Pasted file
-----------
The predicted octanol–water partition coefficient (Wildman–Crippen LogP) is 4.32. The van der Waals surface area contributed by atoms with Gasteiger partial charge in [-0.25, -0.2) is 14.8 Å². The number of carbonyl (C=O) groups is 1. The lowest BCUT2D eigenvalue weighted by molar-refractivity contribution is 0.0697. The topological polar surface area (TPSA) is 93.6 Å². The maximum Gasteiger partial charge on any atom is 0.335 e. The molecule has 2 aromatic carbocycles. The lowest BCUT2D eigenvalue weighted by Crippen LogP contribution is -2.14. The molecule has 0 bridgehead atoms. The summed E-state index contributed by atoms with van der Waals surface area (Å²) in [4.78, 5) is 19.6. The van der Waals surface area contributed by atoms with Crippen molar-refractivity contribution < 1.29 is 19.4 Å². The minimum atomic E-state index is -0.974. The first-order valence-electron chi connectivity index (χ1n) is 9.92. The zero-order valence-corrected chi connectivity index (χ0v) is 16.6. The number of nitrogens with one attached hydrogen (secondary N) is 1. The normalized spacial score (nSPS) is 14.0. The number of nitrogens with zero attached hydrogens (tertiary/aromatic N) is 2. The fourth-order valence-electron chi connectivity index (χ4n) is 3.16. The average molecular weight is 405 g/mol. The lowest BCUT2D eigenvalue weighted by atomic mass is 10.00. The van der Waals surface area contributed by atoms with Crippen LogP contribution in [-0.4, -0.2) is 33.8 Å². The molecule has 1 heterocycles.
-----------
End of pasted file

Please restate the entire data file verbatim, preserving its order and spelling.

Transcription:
The predicted octanol–water partition coefficient (Wildman–Crippen LogP) is 4.32. The van der Waals surface area contributed by atoms with Gasteiger partial charge in [-0.25, -0.2) is 14.8 Å². The number of carbonyl (C=O) groups is 1. The lowest BCUT2D eigenvalue weighted by molar-refractivity contribution is 0.0697. The topological polar surface area (TPSA) is 93.6 Å². The maximum Gasteiger partial charge on any atom is 0.335 e. The molecule has 2 aromatic carbocycles. The lowest BCUT2D eigenvalue weighted by Crippen LogP contribution is -2.14. The molecule has 0 bridgehead atoms. The summed E-state index contributed by atoms with van der Waals surface area (Å²) in [4.78, 5) is 19.6. The van der Waals surface area contributed by atoms with Crippen molar-refractivity contribution < 1.29 is 19.4 Å². The minimum atomic E-state index is -0.974. The first-order valence-electron chi connectivity index (χ1n) is 9.92. The zero-order valence-corrected chi connectivity index (χ0v) is 16.6. The number of nitrogens with one attached hydrogen (secondary N) is 1. The normalized spacial score (nSPS) is 14.0. The number of nitrogens with zero attached hydrogens (tertiary/aromatic N) is 2. The fourth-order valence-electron chi connectivity index (χ4n) is 3.16. The average molecular weight is 405 g/mol. The lowest BCUT2D eigenvalue weighted by atomic mass is 10.00. The van der Waals surface area contributed by atoms with Crippen LogP contribution in [-0.4, -0.2) is 33.8 Å². The molecule has 1 heterocycles.